Testimony in Washington State, from among others Jody Emery (wife of Marc Emery, the 'Prince Of Pot'), and former US Attorney John McKay, whose prosecution convicted Mark Emery.

(YOUTUBE) Must-Watch: Marijuana Legalization Hearing in Washington State Part 1

(YOUTUBE) Must-Watch: Marijuana Legalization Hearing in Washington State Part 2

(YOUTUBE) Must-Watch: Marijuana Legalization Hearing in Washington State Part 3

(YOUTUBE) Must-Watch: Marijuana Legalization Hearing in Washington State Part 4

Kerry's picture
This comes from the

This comes from the Huffington Post today titled 'Obama Defends Weed Crackdown':


Amid an increased crackdown on medical marijuana producers across the nation, including a recent high-profile raid on a California training school, President Barack Obama faced questions in a new interview with Rolling Stone about the seeming disconnect between his 2008 campaign rhetoric and his administration's actions since he took office.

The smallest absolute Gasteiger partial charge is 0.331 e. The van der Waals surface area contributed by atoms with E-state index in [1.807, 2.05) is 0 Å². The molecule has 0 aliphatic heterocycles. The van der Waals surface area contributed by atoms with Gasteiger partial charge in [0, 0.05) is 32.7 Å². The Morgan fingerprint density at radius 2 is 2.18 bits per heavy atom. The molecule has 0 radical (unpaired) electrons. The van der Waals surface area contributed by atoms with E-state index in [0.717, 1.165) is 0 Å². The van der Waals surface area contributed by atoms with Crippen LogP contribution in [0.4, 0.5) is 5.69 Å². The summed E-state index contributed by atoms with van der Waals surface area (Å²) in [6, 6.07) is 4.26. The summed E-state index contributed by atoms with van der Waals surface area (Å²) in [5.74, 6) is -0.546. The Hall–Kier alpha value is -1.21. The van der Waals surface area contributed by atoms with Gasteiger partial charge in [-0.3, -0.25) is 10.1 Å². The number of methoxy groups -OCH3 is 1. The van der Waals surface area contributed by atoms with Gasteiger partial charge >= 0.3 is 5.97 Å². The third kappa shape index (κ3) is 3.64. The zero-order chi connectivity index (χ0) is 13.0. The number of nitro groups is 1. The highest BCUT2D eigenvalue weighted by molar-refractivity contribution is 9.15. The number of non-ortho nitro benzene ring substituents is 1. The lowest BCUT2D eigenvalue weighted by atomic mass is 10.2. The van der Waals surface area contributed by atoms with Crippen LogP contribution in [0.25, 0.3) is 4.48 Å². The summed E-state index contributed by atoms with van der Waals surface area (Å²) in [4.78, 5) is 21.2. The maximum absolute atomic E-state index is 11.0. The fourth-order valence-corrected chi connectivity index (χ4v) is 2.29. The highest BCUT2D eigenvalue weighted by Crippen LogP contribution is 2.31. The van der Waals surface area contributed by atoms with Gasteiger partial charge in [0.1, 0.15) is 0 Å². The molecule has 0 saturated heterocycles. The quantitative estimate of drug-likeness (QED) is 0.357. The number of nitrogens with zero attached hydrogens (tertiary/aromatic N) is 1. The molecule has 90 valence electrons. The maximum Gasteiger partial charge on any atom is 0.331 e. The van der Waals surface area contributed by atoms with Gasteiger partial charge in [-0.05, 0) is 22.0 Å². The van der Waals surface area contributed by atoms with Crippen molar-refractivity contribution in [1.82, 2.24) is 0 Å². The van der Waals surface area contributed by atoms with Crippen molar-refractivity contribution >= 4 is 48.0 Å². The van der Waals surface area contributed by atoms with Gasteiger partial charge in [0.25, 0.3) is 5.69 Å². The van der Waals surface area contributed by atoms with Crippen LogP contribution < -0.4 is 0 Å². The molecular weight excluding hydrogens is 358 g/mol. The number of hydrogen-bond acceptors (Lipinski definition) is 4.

"I'm not going to be using Justice Department resources to try to circumvent state laws [on medical marijuana]," Obama promised in 2008, according to an earlier Rolling Stone report.  But Attorney General Eric Holder announced in 2010 that federal authorities would continue to prosecute individuals for marijuana possession, despite its legalized status in some states. 

The Huffington Post's Lucia Graves reported recently on subsequent enforcement activity:

Since then, the administration has unleashed an interagency cannabis crackdown that goes beyond anything seen under the Bush administration, with more than 100 raids, primarily on California pot dispensaries, many of them operating in full compliance with state laws.  Since October 2009, the Justice Department has conducted more than 170 aggressive SWAT-style raids in 9 medical marijuana states, resulting in at least 61 federal indictments, according to data compiled by Americans for Safe Access, an advocacy group.